As such, the Owls possess a deep stable of run/pass options (RPOs) from which they can pull in their weekly game plans, giving their young QB an easy read and allowing talented athletes to make plays in space.
The employment of motion at the snap, in particular, is seen quite often in Kiffin's scheme, pulling defenders out of position at the last possible moment and forcing them to adjust on the fly. This philosophy is nearly identical to that of Matt Canada, who lit up the Buckeyes late in 2018 with a similar game plan.
While Ohio State should have the edge along the line of scrimmage, the Silver Bullets struggled to defend athletes in space over the past two seasons. Though new coordinators Greg Mattison and Jeff Hafley have spoken at length about their desire to simplify things for their unit in hopes of corraling such plays, Kiffin will undoubtedly stress the linebackers and safeties by making them defend laterally.
If Robison does return for the opener, the Buckeyes will also need to account for his threat as a runner. Though not a burner in the open field, the sophomore-to-be possesses enough quickness and athleticism to cause problems in the traditional option game.
To make things easier for him, Kiffin and Weis call a variety of option reads, such as the Midline variety off outside zone blocking seen below in which the 3-technique tackle is left unblocked to be read instead of the end.
This threat is amplified inside the red zone, and Kiffin isn't afraid to sew confusion near the goal line as well. From the diamond formation made popular in the Big 12, the Owls essentially can run an old school wishbone offense, using misdirection and option reads to overwhelm the opposition.
As mentioned before, Robison improved as a passer as the season progressed, showing nice touch on occasion and proving why he'd been invited to the Elite 11 finals as a prep player.
While his top target from a year ago, Jovon Durante, left early to pursue a career in the NFL, a valuable weapon remains in the passing game. 6'5" tight end Harrison Bryant returns after catching 45 balls for 662 yards last fall, totals which earned him first-team all-conference honors and a spot on Pro Football Focus' All-American second team.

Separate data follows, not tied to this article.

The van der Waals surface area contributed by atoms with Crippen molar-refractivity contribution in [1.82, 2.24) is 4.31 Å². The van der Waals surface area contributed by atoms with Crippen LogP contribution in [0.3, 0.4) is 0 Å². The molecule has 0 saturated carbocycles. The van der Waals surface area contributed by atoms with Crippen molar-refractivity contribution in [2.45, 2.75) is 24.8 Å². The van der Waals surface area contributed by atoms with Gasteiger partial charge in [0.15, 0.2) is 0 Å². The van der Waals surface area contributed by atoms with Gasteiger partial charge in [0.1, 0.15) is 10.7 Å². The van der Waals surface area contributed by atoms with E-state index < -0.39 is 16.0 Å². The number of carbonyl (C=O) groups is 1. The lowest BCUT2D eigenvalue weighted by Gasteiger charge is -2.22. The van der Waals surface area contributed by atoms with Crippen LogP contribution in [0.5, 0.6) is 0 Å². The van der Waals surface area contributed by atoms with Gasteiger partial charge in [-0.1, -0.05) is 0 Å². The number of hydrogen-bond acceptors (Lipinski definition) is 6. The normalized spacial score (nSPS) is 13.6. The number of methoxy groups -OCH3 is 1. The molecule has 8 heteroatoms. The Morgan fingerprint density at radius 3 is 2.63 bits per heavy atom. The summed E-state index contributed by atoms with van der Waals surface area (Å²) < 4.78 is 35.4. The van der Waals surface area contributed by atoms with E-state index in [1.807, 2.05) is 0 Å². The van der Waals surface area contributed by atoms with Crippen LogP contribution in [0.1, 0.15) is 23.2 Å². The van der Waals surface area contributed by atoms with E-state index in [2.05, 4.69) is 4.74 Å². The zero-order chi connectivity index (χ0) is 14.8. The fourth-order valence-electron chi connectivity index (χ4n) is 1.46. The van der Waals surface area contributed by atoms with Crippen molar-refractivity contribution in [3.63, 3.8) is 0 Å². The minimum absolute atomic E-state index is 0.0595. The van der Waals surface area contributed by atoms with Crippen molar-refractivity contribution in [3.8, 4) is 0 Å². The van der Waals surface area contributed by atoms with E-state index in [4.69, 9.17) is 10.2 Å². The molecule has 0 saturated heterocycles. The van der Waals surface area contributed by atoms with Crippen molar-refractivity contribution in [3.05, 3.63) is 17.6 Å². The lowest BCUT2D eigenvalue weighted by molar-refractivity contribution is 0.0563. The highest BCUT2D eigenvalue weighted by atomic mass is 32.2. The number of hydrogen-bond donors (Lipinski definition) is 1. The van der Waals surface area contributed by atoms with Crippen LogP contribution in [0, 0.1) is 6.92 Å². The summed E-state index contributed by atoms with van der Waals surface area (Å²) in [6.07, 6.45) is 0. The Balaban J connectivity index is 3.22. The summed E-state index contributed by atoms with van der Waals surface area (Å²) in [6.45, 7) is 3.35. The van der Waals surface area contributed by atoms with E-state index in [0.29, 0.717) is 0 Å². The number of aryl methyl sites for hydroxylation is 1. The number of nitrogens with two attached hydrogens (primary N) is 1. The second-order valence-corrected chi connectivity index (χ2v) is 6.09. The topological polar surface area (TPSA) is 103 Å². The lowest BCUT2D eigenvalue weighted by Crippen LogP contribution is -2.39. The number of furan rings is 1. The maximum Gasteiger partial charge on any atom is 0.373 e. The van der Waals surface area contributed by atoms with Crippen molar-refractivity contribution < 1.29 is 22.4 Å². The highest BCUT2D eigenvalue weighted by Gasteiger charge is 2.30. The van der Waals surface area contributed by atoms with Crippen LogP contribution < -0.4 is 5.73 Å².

With good size, speed, and hands, Bryant lines up all over the field and is a valuable weapon not only as a release valve but as a legit downfield threat.
But like many spread-option offenses of years past, the Owl downfield passing game is elementary at best. Though much of that may have been due to their youth at QB, Kiffin and Weis relied heavily last fall on quick throws that distributed the ball in clear passing situations that would've warranted more traditional drop-back concepts elsewhere.
FAU running backs were heavily involved in these situations, taking called screen passes for big gains. But Kiffin did an excellent job drawing up such schemes in a way opponents might not expect, such as motioning out the back to then run a play usually called for a wide receiver in the tunnel screen below.
As mentioned previously, Kiffin uses motion frequently, even in these long-distance situations. Though the example below was called back for an illegal block, it's a creative way of getting numbers outside and creating space for a wide receiver screen on 3rd and 9.
While such tactics make seem gimmicky to Ohio State fans, Kiffin knows he can't line up head-to-head with his opening week opponent and simply march straight ahead to victory. The Owls lost their top three playmakers to the NFL, including star running back and 2019 third-round pick Devin Singletary, along with three starting linemen. Replacing that talent won't be easy, and simply trying to out-execute a 30-point favorite on opening day is not a likely path to victory.
Instead, Kiffin can hope to catch the Buckeyes out of position by manufacturing mismatches and forcing the defense into mistakes as they learn a new system. He's done it plenty of times in the past, so Ohio State fans should be prepared to see points on both sides of the scoreboard come August 31st.